If your notion of British cheese begins with Cheddar and ends with Stilton, you have some catching up to do. The diversity and quality of wheels coming into the U.S. from the British Isles has been nothing short of remarkable in recent years, reflecting a renaissance of artisan cheese making there. But American consumers don’t seem up to speed on this—perhaps because they have low esteem for British food in general. Wake up, people.
Neal’s Yard Dairy has done so much to raise the profile for British cheese, introducing us to amazing handmade wheels like Lincolnshire Poacher, Gorwydd Caerphilly and Berkswell—all three on my can’t-live-without list. In the last few years, the Fine Cheese Company has helped flesh out the picture. Based in Bath, this business handles cheese at almost every point, as a retailer, affineur, wholesaler and exporter. I love what they’re sending us.
I’ve written admiringly in the past about Katherine, a raw-milk farmstead goat cheese washed in cider brandy. Now meet Rachel (pictured above), its cheesy sibling produced with thermised (not-quite-pasteurized) milk. Both come from White Lake Cheese in Somerset, a region better known for Cheddar. But partners Pete Humphries and Roger Longman operate a large goat farm and creamery there, a bit like making Cabernet Sauvignon in the heart of Burgundy. Longman looks after the goats, Humphries makes the cheese, and their partnership is now in its twelfth year.
It’s perhaps not a great idea to name a cheese after a girlfriend. What happens if she splits? Fortunately Rachel, the cheese, is still around. I’m not sure about the girlfriend, but at least Humprhies feels comfortable enough about the relationship to describe them both as “sweet, curvy and slightly nutty.” Rachel the Cheese weighs about five pounds and has rounded sides and surface indentations from being drained in a colander. White mold bloom on the rind looks like a fine dusting of flour.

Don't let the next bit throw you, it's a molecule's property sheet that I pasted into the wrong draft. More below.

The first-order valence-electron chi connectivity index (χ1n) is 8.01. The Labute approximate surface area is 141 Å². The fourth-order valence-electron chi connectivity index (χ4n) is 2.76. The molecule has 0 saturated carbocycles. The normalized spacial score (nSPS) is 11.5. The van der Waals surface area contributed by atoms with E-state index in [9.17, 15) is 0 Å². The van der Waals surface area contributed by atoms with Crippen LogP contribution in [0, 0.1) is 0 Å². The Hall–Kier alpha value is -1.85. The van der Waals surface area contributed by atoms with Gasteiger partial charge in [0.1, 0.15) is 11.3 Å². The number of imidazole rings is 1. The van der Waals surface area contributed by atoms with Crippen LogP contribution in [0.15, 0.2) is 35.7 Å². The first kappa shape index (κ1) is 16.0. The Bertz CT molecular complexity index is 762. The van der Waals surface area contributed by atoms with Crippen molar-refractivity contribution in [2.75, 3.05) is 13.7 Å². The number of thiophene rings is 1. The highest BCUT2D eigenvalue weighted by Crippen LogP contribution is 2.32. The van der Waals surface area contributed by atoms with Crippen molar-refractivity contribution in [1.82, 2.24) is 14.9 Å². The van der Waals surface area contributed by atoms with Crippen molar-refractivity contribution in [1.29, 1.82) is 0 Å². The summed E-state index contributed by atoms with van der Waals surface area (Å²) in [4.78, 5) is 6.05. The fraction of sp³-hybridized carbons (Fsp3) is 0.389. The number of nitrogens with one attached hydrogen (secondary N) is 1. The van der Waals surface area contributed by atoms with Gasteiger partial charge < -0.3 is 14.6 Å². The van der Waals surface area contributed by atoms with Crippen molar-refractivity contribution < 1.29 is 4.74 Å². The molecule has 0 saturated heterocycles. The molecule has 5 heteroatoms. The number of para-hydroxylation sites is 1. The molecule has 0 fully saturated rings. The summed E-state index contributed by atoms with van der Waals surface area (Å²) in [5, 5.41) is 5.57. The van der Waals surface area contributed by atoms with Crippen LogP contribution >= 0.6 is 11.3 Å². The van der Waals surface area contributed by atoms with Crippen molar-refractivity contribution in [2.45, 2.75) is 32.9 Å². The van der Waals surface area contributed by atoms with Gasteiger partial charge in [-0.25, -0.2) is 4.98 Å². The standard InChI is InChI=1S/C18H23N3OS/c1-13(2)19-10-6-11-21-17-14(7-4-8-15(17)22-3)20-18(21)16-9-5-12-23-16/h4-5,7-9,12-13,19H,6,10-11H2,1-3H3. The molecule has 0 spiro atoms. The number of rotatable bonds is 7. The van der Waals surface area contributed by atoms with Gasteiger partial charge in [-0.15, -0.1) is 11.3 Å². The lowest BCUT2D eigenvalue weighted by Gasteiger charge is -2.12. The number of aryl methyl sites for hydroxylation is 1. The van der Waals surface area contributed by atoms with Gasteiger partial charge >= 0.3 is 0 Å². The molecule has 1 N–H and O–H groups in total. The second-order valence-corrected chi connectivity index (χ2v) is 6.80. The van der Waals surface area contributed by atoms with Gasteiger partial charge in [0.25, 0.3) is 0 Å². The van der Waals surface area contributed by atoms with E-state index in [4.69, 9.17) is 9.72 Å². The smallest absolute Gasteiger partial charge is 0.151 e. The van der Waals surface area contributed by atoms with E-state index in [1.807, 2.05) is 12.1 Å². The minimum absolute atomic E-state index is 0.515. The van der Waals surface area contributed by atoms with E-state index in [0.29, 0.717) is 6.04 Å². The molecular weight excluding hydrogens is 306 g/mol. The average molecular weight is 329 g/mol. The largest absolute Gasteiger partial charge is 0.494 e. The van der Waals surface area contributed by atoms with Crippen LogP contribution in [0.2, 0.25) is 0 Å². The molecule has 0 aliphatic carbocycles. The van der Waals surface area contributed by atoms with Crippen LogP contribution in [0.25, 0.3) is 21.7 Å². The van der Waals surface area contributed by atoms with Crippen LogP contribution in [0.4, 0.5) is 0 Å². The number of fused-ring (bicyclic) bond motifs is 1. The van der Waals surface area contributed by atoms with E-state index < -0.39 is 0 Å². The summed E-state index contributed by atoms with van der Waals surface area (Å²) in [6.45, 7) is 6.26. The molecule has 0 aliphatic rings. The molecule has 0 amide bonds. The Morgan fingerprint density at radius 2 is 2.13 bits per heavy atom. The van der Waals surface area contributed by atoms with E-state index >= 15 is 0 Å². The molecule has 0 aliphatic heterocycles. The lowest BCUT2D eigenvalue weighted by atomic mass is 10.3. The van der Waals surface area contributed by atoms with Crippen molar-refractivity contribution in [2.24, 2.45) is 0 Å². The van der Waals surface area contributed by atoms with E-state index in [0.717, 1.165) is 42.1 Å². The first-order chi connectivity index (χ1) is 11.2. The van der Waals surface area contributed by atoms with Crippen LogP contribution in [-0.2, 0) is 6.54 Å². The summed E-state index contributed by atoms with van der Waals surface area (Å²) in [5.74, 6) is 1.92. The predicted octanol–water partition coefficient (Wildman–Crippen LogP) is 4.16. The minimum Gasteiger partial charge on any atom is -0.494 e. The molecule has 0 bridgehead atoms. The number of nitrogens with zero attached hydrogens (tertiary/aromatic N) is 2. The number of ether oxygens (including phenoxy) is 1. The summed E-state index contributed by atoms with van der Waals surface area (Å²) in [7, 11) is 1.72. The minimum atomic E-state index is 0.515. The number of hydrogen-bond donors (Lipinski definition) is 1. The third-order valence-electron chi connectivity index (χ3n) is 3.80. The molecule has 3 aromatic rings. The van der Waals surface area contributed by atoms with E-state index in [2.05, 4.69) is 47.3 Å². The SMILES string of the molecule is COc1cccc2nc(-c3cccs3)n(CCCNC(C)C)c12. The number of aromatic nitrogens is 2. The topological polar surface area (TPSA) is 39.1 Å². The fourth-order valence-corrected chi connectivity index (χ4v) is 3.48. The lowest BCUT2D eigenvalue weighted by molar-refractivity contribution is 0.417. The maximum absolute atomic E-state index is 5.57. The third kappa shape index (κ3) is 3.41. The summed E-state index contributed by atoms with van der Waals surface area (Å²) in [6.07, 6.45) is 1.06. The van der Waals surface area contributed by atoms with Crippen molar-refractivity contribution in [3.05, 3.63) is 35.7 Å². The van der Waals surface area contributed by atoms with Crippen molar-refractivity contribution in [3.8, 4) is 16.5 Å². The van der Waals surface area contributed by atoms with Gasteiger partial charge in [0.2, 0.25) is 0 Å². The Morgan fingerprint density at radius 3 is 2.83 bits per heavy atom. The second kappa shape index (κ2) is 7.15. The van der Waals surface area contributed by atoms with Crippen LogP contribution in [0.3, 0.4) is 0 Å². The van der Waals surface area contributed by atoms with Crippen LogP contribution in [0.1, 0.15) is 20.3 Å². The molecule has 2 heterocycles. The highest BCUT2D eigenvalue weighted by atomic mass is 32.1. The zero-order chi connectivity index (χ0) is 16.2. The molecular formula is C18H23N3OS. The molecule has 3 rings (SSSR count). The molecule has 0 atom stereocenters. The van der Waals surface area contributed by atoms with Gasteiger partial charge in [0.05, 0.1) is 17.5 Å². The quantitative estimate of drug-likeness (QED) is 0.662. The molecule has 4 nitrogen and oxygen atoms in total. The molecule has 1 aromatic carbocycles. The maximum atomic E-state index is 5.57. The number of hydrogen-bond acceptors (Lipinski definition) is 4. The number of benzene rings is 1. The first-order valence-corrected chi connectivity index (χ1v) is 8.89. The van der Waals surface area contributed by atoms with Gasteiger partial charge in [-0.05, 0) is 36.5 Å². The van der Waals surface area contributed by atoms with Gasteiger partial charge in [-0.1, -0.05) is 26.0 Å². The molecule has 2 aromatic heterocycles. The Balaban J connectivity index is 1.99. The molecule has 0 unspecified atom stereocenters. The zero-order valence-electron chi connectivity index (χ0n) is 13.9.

The interior is bone colored, semi-firm, smooth and compact, with an inviting sweet scent, like goat caramel. You might pick up a hint of damp cave and lightly roasted nuts, but the cooked-milk aroma dominates. The flavor is mellow, sweet and saline, like a salted caramel.
Katherine, named for Longman’s girlfriend, debuted later—presumably to keep the peace—and is more rustic and meaty, made with animal rennet and washed with cider brandy. Both cheeses speak to the artistry and originality that modern British cheese makers are demonstrating. Rachel is the top seller on the Fine Cheese Company’s web site.
While writing this post, I started a list of the British and Irish cheeses that I admire most. And I couldn’t stop. See how many you know. It’s too early to say what I’ll be serving at my Best of the British Isles class on May 2, but I guarantee you an eye-opening experience. British and Irish Cheeses to Know
Look for Rachel at these retail locations.